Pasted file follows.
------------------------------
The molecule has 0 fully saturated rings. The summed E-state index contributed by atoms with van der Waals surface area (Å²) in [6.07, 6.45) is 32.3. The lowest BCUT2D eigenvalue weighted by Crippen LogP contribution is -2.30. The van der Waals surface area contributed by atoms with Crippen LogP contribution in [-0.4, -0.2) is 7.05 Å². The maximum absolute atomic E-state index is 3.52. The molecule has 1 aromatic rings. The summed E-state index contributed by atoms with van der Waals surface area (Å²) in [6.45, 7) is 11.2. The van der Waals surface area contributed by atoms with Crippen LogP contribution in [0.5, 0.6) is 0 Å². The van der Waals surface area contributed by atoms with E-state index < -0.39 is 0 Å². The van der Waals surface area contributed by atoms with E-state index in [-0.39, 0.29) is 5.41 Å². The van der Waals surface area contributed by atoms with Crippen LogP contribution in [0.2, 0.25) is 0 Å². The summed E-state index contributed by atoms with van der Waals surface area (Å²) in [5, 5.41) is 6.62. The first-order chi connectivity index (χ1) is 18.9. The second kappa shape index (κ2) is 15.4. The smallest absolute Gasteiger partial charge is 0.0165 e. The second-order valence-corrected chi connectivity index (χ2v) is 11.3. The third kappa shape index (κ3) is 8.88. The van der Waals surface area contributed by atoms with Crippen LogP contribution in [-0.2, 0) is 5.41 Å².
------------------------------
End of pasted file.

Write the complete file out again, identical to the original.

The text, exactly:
The molecule has 0 fully saturated rings. The summed E-state index contributed by atoms with van der Waals surface area (Å²) in [6.07, 6.45) is 32.3. The lowest BCUT2D eigenvalue weighted by Crippen LogP contribution is -2.30. The van der Waals surface area contributed by atoms with Crippen LogP contribution in [-0.4, -0.2) is 7.05 Å². The maximum absolute atomic E-state index is 3.52. The molecule has 1 aromatic rings. The summed E-state index contributed by atoms with van der Waals surface area (Å²) in [6.45, 7) is 11.2. The van der Waals surface area contributed by atoms with Crippen LogP contribution in [0.5, 0.6) is 0 Å². The van der Waals surface area contributed by atoms with E-state index < -0.39 is 0 Å². The van der Waals surface area contributed by atoms with E-state index in [-0.39, 0.29) is 5.41 Å². The van der Waals surface area contributed by atoms with Crippen LogP contribution in [0.2, 0.25) is 0 Å². The summed E-state index contributed by atoms with van der Waals surface area (Å²) in [5, 5.41) is 6.62. The first-order chi connectivity index (χ1) is 18.9. The second kappa shape index (κ2) is 15.4. The smallest absolute Gasteiger partial charge is 0.0165 e. The second-order valence-corrected chi connectivity index (χ2v) is 11.3. The third kappa shape index (κ3) is 8.88. The van der Waals surface area contributed by atoms with Crippen LogP contribution in [-0.2, 0) is 5.41 Å².